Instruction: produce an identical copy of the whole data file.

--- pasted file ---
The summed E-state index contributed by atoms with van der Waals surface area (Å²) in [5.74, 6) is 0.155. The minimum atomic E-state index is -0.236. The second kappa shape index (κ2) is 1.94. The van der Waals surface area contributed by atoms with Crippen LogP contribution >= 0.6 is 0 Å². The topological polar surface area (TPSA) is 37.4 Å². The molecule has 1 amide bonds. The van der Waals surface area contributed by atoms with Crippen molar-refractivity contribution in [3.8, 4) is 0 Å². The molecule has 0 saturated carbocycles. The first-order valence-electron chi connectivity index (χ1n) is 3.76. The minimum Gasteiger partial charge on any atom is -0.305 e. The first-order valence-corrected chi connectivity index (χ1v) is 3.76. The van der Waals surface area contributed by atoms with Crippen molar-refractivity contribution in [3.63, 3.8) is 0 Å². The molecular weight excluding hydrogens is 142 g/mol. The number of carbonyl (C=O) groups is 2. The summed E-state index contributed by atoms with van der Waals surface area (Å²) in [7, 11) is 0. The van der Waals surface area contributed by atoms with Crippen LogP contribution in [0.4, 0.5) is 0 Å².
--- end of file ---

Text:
The summed E-state index contributed by atoms with van der Waals surface area (Å²) in [5.74, 6) is 0.155. The minimum atomic E-state index is -0.236. The second kappa shape index (κ2) is 1.94. The van der Waals surface area contributed by atoms with Crippen LogP contribution >= 0.6 is 0 Å². The topological polar surface area (TPSA) is 37.4 Å². The molecule has 1 amide bonds. The van der Waals surface area contributed by atoms with Crippen molar-refractivity contribution in [3.8, 4) is 0 Å². The molecule has 0 saturated carbocycles. The first-order valence-electron chi connectivity index (χ1n) is 3.76. The minimum Gasteiger partial charge on any atom is -0.305 e. The first-order valence-corrected chi connectivity index (χ1v) is 3.76. The van der Waals surface area contributed by atoms with Crippen molar-refractivity contribution in [3.63, 3.8) is 0 Å². The molecular weight excluding hydrogens is 142 g/mol. The number of carbonyl (C=O) groups is 2. The summed E-state index contributed by atoms with van der Waals surface area (Å²) in [7, 11) is 0. The van der Waals surface area contributed by atoms with Crippen LogP contribution in [0.4, 0.5) is 0 Å².